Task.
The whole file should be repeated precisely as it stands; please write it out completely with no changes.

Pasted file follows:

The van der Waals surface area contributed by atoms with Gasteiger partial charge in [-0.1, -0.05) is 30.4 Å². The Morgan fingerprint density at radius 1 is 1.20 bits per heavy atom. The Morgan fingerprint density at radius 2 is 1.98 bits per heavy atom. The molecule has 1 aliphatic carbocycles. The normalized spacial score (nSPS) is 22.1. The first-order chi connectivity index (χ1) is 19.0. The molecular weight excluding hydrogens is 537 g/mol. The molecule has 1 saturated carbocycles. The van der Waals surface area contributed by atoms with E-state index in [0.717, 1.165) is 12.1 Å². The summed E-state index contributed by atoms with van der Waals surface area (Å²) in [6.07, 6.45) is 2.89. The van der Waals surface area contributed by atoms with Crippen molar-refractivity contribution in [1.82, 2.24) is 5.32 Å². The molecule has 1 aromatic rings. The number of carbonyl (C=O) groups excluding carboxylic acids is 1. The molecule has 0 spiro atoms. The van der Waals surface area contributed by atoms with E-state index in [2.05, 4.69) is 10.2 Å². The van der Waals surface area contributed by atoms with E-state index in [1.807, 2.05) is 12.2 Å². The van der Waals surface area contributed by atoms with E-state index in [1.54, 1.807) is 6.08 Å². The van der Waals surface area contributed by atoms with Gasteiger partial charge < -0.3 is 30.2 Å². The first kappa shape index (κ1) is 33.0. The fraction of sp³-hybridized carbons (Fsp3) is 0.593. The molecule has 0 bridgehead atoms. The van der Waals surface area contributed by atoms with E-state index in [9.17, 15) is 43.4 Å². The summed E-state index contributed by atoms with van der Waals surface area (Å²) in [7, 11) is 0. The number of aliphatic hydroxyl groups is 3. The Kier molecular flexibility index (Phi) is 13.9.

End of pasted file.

The van der Waals surface area contributed by atoms with Gasteiger partial charge in [-0.1, -0.05) is 30.4 Å². The Morgan fingerprint density at radius 1 is 1.20 bits per heavy atom. The Morgan fingerprint density at radius 2 is 1.98 bits per heavy atom. The molecule has 1 aliphatic carbocycles. The normalized spacial score (nSPS) is 22.1. The first-order chi connectivity index (χ1) is 19.0. The molecular weight excluding hydrogens is 537 g/mol. The molecule has 1 saturated carbocycles. The van der Waals surface area contributed by atoms with E-state index in [0.717, 1.165) is 12.1 Å². The summed E-state index contributed by atoms with van der Waals surface area (Å²) in [6.07, 6.45) is 2.89. The van der Waals surface area contributed by atoms with Crippen molar-refractivity contribution in [1.82, 2.24) is 5.32 Å². The molecule has 1 aromatic rings. The number of carbonyl (C=O) groups excluding carboxylic acids is 1. The molecule has 0 spiro atoms. The van der Waals surface area contributed by atoms with E-state index in [2.05, 4.69) is 10.2 Å². The van der Waals surface area contributed by atoms with E-state index in [1.807, 2.05) is 12.2 Å². The van der Waals surface area contributed by atoms with E-state index in [1.54, 1.807) is 6.08 Å². The van der Waals surface area contributed by atoms with Gasteiger partial charge < -0.3 is 30.2 Å². The first kappa shape index (κ1) is 33.0. The fraction of sp³-hybridized carbons (Fsp3) is 0.593. The molecule has 0 bridgehead atoms. The van der Waals surface area contributed by atoms with E-state index in [9.17, 15) is 43.4 Å². The summed E-state index contributed by atoms with van der Waals surface area (Å²) in [7, 11) is 0. The number of aliphatic hydroxyl groups is 3. The Kier molecular flexibility index (Phi) is 13.9.